Wednesday, 7 April 2021

Bean soup, by Dawn Finch

I won’t lie – it’s been a difficult year. I know that has been the same for everyone but when your career vanishes and you haven’t seen your folks since 2019 and you can’t see your child… it’s hard not to take things personally. I went into the Pandemic as a writer and library worker and am coming out the other side as a food writer and owner of a food social enterprise. When my income disappeared I had to find a way to make a new living, and had to do this. I've seen lots of people struggling over the last year and in my role as CWIG Chair there have been lots of conversations about how to adapt, and about grants and financial support. I have many times tried to answer heartbreaking emails from people who feel that nothing will ever be the same again.

I am lucky, and I know that, and at times I’ve felt very guilty for that. I’ve often felt as if I’m not entitled to moan about the other stuff - the loss, the loneliness, the separation, the cold acceptance of a a career in ruins. I had the skills a local food project needed and was given a chance to take up a new career and to start over from scratch. Not something I'd ever pictured doing again (especially not in my 50s) but needs must etc.. There have been many times when I’ve felt I shouldn’t be sharing things about my new little business because of the ongoing struggles of others. This has been a year when we’ve all looked at the lives of others and felt we should be feeling as if our problems don’t amount to a hill of beans in this crazy world.

We're all a bit Rick these days...

But our problems are a hill of beans, and that hill of beans is something that we all have to deal with in our own way. I had to take that hill of beans and make cassoulet (…literally…) but we all had to tackle our hills of beans in our own ways and it’s absolutely fine to feel as if we struggle with the climb. The ability of others to clamber over hills far bigger than ours does not diminish our struggle.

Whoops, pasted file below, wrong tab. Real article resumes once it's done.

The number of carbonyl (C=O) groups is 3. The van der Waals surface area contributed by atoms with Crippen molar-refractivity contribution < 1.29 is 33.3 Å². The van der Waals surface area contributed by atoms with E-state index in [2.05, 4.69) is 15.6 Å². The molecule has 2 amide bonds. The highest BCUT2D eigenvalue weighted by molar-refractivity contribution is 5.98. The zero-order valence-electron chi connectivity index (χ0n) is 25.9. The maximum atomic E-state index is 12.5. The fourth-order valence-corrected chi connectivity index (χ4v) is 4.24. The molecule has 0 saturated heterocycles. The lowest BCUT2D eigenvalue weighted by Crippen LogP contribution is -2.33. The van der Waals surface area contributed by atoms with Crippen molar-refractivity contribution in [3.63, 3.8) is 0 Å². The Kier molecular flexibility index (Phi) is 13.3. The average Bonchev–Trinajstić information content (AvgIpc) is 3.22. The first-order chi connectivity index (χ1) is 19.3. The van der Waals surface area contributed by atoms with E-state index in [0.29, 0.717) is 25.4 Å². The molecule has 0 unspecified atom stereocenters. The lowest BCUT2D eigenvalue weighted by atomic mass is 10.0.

In that closing scene in Casablanca, when Rick says that to Ilsa, they both know he’s lying. They both know that this hill of beans is agony and that their suffering is very real. In this sacrifice, as he lets her go for the greater good, he isn’t diminishing their personal loss but accepting it.

I’m going to allow myself to slowly tackle the hill of beans. We have lived this moment in history and we are adapting to life with Covid. This new landscape is different, but not ruined. I’m not as bad off as some people, but that doesn’t diminish the fact that for me everything has changed. I know I'm not alone and that's important too. To move forward we need to plant those beans in this new land and see what grows.

The sun is coming over the hill, and there’s always bean soup.

Dawn Finch is a poet, food writer, allotmenteer and cook. As well as being current chair of the Society of Author's Children's Writers and Illustrators Group (CWIG), Dawn is the owner of Neep&Okra in Huntly, Aberdeenshire.

1 comment:

Joan Lennon said...

Thanks for this, Dawn.